About 10% of the survivors of very low-birth-weight infants have cerebral palsy. Cerebral white mater injury is the leading cause of cerebral palsy in preterm infants. Neuroinflammation plays a central role in the initiation of damage to the white matter of the immature brain. The recruiting leukocytes, predominantly macrophages and neutrophils, contribute to neuroinflammation of the white matter injury in preterm infants. Macrophage/microglia and neutrophils are potent mediators of the acute inflammatory response and may promote tissue injury in the brain. The blood-brain barrier (BBB) acts as a pivotal interface for central- and peripheral-driven inflammatory processes in brain injury. The increase of BBB permeability selectively in the white matter may act in concert with neuroinflammatory cells to accentuate white matter injury through leukocyte recruitment into the brain which may worsen white matter injury. Since neuroinflammatory cells and vascular endothelial cells may closely interact with each other in brain injury, there may be a common mechanism linking neuroinflammation and BBB disruption, and white matter injury of the immature brain. CXCL5 (epithelial neutrophil-activating peptide 78 or ENA-78) is produced by a variety of immune and endothelial cells in response to proinflammatory cytokines. CXCL5 and its receptor CXCR2 are produced by macrophages and endothelial cells in the periphery and in the CNS, in order to form a chemotactic gradient to guide leukocytes through the bloodstream to the injured site. Recent studies have found increases of CXCL5 levels in the amniotic fluids with intraamniotic infection and preterm delivery. The mechanism of recruiting leukocytes into the white matter after brain injury in the preterm infants remains unknown. Whether the CXCL5-CXCR2 chemokine axis is the common mechanism of neuroinflammation and BBB disruption that involved in the white matter injury of the immature brain also remains unknown. Our previous study in the postpartum day 2 rat pups (brain maturation status equivalent to very preterm infants less than 30 weeks) demonstrated that lipopolysaccharide (LPS) sensitized hypoxic-ischemia and selectively caused white matter injury in the immature brain. We also showed that LPS-sensitized hypoxic-ischemia caused white matter injury through c-Jun N-terminal kinases (JNK) activation-mediated upregulation of neuroinflammation, BBB leakage and oligodendrocyte progenitor apoptosis. However, the upstream pathway leading to JNK activation in the macrophage/microglia and vascular endothelial cells remains to be determined. Chemokine receptor CXCR2 and its ligands implicated in several neuroinflammatory brain pathologies and in leukocytes recruitment have been proposed as potential therapeutic targets in several inflammatory diseases. Using the established model of white matter injury in P2 pups and the genetically-engineered rat models of CXCL5 (CXCL5 -/- pups and CXCL5 over-expression transgenic pups, in collaboration with Genetic Engineering Murine Model Services, National Core Facility Program for Biotechnology, National Science Council), we hypothesize that the CXCL5/CXCR2/JNK signaling axis is the shared pathway linking neuroinflammation and vascular endothelial damage, and white matter injury of the immature brain.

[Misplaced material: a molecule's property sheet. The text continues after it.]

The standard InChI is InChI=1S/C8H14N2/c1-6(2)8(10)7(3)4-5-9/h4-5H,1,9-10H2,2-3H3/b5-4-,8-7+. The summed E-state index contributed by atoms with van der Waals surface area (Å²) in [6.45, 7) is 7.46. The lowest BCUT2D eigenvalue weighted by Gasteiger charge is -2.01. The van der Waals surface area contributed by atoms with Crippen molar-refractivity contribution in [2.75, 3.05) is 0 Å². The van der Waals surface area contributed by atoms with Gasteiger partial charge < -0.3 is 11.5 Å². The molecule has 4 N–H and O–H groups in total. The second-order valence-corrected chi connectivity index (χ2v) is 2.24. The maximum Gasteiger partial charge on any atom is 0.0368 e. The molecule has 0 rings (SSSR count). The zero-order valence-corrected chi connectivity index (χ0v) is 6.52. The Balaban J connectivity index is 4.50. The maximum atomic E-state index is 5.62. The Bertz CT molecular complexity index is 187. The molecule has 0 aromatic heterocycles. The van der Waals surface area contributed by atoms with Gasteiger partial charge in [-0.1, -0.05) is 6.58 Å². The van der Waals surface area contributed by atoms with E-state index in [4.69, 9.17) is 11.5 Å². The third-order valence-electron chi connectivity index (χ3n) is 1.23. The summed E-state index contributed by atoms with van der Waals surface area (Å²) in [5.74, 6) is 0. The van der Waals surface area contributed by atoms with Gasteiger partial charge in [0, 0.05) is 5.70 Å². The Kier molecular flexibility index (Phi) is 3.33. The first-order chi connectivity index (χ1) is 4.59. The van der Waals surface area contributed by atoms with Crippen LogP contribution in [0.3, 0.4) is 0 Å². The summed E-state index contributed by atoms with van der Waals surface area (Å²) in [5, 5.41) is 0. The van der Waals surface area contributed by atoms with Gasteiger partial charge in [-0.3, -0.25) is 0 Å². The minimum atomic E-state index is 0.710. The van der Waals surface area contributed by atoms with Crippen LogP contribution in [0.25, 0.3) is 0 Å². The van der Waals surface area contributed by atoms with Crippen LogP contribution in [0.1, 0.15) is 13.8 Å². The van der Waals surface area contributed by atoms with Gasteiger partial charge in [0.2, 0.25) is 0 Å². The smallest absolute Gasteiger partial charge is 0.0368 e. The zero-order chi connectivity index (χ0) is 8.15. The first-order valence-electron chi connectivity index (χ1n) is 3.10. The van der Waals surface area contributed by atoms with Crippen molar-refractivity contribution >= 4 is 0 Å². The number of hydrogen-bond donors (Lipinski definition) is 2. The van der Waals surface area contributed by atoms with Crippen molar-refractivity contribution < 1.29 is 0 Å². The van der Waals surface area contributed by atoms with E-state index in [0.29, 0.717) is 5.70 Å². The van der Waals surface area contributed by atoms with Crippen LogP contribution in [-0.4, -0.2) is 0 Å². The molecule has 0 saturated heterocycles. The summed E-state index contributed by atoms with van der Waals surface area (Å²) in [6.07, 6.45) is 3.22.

|Effective start/end date||8/1/16 → 7/31/17|
- white matter injury
- immature brain
- blood-brain barrier